Nitric oxide production in acute gastroenteritis in Indian children

Thuppal Varadachari Sowmyanarayanan, Sathish Kumar Natarajan, Anup Ramachandran, Rajiv Sarkar, Prabhakar Devarajan Moses, Anna Simon, Indira Agarwal, Solomon Christopher, Gagandeep Kang

Research output: Contribution to journalArticlepeer-review

8 Scopus citations


This study compared nitric oxide (NO) levels in 110 children with, and 110 children without, infectious gastroenteritis. Post-infection intestinal function was assessed in a subset. At least one pathogen was identified in 47.2% of cases. The most common diarrhoeal pathogens were rotavirus (22.7%) and norovirus genogroup II (11.8%). The levels of NO measured by median urinary nitrite:creatinine ratio were significantly higher in children with diarrhoea [23.6; interquartile range (IQR) 12.3-46.7] than without diarrhoea (7.8; IQR 4.1-13.2), P < 0.001. The ratio was not significantly different between diarrhoeal cases with and without pathogens (P = 0.148). Six of twelve children tested had intestinal dysfunction.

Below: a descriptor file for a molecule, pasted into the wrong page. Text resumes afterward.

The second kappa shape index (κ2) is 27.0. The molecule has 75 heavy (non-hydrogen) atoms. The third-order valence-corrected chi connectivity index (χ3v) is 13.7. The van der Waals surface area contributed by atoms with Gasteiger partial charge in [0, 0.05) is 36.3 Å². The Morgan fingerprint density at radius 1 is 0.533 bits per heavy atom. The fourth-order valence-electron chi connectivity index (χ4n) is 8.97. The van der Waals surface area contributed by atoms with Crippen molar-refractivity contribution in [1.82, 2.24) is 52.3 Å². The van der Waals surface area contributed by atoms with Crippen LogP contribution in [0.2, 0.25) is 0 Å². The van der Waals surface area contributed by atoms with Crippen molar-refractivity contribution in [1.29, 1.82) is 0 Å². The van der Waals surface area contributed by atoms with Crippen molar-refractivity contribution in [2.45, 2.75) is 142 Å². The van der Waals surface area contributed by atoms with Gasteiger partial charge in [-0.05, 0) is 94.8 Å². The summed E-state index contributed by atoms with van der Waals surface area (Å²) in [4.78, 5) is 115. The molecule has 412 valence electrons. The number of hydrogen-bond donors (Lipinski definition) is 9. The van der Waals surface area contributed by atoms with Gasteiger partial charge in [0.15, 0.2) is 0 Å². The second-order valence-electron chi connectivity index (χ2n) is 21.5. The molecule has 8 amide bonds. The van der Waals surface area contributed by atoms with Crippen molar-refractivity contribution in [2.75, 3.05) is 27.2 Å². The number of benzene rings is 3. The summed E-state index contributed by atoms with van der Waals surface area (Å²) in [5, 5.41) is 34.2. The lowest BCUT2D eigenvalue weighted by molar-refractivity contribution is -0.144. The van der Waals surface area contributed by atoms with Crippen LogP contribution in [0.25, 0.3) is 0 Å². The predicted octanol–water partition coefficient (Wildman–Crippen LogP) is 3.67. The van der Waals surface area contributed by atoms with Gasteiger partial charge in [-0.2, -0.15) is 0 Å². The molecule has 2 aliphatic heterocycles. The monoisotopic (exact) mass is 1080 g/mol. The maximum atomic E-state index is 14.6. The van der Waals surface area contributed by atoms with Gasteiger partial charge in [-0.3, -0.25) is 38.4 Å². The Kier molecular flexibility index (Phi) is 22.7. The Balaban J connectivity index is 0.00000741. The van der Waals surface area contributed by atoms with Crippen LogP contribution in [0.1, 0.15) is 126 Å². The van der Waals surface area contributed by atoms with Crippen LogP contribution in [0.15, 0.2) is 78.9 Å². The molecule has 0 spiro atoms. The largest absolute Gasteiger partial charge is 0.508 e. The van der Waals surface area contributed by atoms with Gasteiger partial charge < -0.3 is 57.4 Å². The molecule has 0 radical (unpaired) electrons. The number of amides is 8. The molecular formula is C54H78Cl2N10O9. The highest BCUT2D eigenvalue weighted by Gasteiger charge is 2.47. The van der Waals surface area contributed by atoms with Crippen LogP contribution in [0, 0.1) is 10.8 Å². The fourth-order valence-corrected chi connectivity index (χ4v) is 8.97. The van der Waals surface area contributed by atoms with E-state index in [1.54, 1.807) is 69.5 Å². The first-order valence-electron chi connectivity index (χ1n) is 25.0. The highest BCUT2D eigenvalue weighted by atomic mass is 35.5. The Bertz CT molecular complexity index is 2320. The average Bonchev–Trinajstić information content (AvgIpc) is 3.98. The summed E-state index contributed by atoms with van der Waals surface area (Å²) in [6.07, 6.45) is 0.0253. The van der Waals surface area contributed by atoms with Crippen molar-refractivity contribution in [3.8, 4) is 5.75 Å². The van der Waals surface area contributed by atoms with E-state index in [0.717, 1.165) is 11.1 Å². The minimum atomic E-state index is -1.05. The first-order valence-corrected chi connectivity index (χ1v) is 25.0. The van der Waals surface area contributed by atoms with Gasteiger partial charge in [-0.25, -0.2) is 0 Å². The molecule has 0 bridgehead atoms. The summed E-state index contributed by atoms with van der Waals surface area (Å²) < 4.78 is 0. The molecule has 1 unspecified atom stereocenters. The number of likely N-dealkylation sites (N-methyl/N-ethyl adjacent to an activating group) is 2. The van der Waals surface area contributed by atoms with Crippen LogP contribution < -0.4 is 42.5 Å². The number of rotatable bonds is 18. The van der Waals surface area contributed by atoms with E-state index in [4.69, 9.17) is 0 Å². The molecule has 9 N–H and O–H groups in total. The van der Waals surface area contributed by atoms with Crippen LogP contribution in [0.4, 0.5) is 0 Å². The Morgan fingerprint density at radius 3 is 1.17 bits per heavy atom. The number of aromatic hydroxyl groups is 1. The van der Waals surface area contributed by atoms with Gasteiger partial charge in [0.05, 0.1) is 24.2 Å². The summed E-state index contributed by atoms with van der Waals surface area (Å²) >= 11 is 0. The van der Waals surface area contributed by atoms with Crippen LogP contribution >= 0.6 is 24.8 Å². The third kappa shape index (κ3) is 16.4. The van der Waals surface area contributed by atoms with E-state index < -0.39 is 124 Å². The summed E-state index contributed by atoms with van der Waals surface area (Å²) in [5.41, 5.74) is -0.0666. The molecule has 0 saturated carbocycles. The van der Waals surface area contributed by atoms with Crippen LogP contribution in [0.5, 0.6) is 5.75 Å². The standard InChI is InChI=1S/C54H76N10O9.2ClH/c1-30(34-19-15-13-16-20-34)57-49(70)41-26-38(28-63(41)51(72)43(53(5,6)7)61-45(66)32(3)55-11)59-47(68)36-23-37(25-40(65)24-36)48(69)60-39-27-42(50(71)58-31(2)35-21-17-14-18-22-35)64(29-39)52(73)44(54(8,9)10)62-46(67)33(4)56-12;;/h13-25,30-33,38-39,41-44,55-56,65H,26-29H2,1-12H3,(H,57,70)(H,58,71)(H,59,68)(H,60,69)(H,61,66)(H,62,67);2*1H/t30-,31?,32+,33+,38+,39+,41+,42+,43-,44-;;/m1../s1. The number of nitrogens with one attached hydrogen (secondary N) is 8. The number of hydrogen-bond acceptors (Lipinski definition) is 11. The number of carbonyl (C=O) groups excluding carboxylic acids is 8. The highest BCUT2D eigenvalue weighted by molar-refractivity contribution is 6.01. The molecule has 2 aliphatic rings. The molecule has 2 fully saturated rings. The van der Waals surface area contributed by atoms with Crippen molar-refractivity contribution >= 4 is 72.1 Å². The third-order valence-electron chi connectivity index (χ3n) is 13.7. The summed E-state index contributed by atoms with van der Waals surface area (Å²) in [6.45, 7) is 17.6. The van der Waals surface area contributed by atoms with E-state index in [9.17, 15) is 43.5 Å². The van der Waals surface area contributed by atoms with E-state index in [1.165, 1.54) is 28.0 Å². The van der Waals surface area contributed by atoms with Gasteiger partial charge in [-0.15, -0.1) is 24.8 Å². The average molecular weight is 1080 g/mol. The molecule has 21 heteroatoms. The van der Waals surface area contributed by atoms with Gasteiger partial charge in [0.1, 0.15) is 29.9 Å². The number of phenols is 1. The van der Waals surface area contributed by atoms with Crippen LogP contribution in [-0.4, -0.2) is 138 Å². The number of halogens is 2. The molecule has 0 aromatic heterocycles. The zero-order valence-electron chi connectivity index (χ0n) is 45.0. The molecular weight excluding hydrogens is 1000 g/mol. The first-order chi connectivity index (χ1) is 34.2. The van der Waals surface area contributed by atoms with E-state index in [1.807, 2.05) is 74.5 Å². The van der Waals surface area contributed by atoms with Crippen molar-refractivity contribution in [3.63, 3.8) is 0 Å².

Original languageEnglish (US)
Pages (from-to)849-851
Number of pages3
JournalTransactions of the Royal Society of Tropical Medicine and Hygiene
Issue number8
StatePublished - Aug 2009
Externally publishedYes


  • Acute gastroenteritis
  • Children
  • India
  • Intestinal permeability
  • Nitric oxide
  • Rotavirus

ASJC Scopus subject areas

  • Parasitology
  • Public Health, Environmental and Occupational Health
  • Infectious Diseases


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